The battle itself, on the diggers’ side, ended up being something of a disorganised, ramshackle affair that led to many unfortunate deaths. However, the events leading up to and following it were anything but disorganised and ramshackle.

They were, in fact, classic examples of what we often describe today as “people power”. They included well-organised democratic actions, which are still in use in various forms today - mass meetings, the drafting of formal political positions and principles, deputations to government officials and juries of the people ultimately controlling the courts.

The battle at the Stockade was simply the central event in a mass of activity – both before and after – on the gold fields and elsewhere aimed at securing reforms that better represented the wishes and aspirations of the general population. That is, democratic reforms.

As stated the battle was a military disaster for the diggers. It was certainly no American or French Revolution, despite some United States and European miners on the Ballarat field pushing for a broader, more ambitious rebellion. However, while they lost the battle the diggers, and their supporters throughout the rest of society, definitely won the war and significant democratic reforms were introduced in the years that followed.

In fact, the British Government seemed to have learnt the lessons of the American Revolution and was quick to meet the democratic demands of the agitated and aspirational Australian colonies, especially after Eureka.

The problem for most ordinary Australians in the 21st century is that many of the things the Eureka diggers and other 19th century democratic reformers achieved are threatened by big business especially big tech, woke tyranny and the pervasive nature of Covid-19 management.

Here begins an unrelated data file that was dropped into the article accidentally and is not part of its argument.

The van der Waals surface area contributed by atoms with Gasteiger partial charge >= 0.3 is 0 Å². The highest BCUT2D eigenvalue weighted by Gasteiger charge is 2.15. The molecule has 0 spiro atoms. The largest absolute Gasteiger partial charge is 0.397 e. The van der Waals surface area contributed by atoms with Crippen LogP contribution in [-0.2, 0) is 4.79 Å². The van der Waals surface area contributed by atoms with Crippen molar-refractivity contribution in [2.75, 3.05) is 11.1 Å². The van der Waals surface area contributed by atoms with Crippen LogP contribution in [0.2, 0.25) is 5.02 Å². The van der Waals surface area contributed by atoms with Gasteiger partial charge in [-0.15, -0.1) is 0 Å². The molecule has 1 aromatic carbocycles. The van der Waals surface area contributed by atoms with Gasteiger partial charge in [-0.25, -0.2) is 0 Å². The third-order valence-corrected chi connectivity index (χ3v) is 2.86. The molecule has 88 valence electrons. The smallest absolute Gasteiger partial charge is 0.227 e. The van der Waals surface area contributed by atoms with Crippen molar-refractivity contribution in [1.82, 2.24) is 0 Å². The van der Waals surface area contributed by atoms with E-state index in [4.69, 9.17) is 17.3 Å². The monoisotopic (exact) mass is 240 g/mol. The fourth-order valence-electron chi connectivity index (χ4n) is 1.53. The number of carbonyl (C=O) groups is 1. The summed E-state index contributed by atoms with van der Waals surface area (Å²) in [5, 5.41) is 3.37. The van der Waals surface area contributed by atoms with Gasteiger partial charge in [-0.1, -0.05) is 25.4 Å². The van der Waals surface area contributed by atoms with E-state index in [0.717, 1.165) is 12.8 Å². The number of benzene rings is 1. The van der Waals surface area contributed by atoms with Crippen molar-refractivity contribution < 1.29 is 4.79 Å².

Yes, in many ways we live better and more affluent lives than most of our forebears, but most of that can be attributed to technological advances and the fairness and equity achieved by the reforms these 19th century heroes fought for.

It would be a mistake to take it all for granted.

For example, people are losing their jobs for thinking the wrong way or not holding the right views. In an attempt to contain the Covid pandemic the police are harassing residents and businesses on a daily basis. Does this sound familiar? Instead of “hunting” miners down shafts, the modern “Joes” or “traps” are hunting down Covid breaches. This is often legitimate and is aimed at saving lives, but it is also generally accepted that there is a fine line between safety and tyranny and that care and vigilance are needed in defence of our long-term freedoms.

In 2020 this will hopefully not lead to violent confrontations, especially not events as extreme as those of 3 December 1854 on the Eureka Lead at Ballarat. These are different times in that respect. But, insofar as they are similar, it is worth recalling the oath of allegiance sworn by the miners at Ballarat’s Bakery Hill on 29 November 1854:

We swear by the Southern Cross to stand truly by each other and fight to defend our rights and liberties.

More information on the Eureka Stockade can be found at various online sources, including: Eureka Stockade | National Museum of Australia (

We will be free men: Ballarat, Australia, gold miners swear oath of allegiance, beneath the Southern Cross flag, at Ballarat’s Bakery Hill on 29 November 1854, ahead of the Eureka Lead uprising four days later.